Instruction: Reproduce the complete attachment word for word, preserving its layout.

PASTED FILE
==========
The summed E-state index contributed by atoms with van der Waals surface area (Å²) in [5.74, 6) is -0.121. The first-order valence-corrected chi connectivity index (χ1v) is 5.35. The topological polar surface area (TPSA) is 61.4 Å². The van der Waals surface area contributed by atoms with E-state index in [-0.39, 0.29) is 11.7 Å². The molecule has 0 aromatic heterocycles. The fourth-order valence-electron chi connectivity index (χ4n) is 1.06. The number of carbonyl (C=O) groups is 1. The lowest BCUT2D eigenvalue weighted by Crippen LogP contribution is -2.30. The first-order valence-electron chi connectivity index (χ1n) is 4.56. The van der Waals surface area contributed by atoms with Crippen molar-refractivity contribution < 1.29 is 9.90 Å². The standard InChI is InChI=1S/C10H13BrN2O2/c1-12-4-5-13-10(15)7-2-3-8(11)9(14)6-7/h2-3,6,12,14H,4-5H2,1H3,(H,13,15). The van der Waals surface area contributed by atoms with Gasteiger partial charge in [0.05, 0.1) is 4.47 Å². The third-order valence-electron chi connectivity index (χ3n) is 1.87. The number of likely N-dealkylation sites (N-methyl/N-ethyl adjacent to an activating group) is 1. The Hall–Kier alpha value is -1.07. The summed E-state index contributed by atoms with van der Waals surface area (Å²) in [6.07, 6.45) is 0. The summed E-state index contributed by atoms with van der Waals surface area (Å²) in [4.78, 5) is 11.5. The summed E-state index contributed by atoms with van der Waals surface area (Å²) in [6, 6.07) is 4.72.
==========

The summed E-state index contributed by atoms with van der Waals surface area (Å²) in [5.74, 6) is -0.121. The first-order valence-corrected chi connectivity index (χ1v) is 5.35. The topological polar surface area (TPSA) is 61.4 Å². The van der Waals surface area contributed by atoms with E-state index in [-0.39, 0.29) is 11.7 Å². The molecule has 0 aromatic heterocycles. The fourth-order valence-electron chi connectivity index (χ4n) is 1.06. The number of carbonyl (C=O) groups is 1. The lowest BCUT2D eigenvalue weighted by Crippen LogP contribution is -2.30. The first-order valence-electron chi connectivity index (χ1n) is 4.56. The van der Waals surface area contributed by atoms with Crippen molar-refractivity contribution < 1.29 is 9.90 Å². The standard InChI is InChI=1S/C10H13BrN2O2/c1-12-4-5-13-10(15)7-2-3-8(11)9(14)6-7/h2-3,6,12,14H,4-5H2,1H3,(H,13,15). The van der Waals surface area contributed by atoms with Gasteiger partial charge in [0.05, 0.1) is 4.47 Å². The third-order valence-electron chi connectivity index (χ3n) is 1.87. The number of likely N-dealkylation sites (N-methyl/N-ethyl adjacent to an activating group) is 1. The Hall–Kier alpha value is -1.07. The summed E-state index contributed by atoms with van der Waals surface area (Å²) in [6.07, 6.45) is 0. The summed E-state index contributed by atoms with van der Waals surface area (Å²) in [4.78, 5) is 11.5. The summed E-state index contributed by atoms with van der Waals surface area (Å²) in [6, 6.07) is 4.72.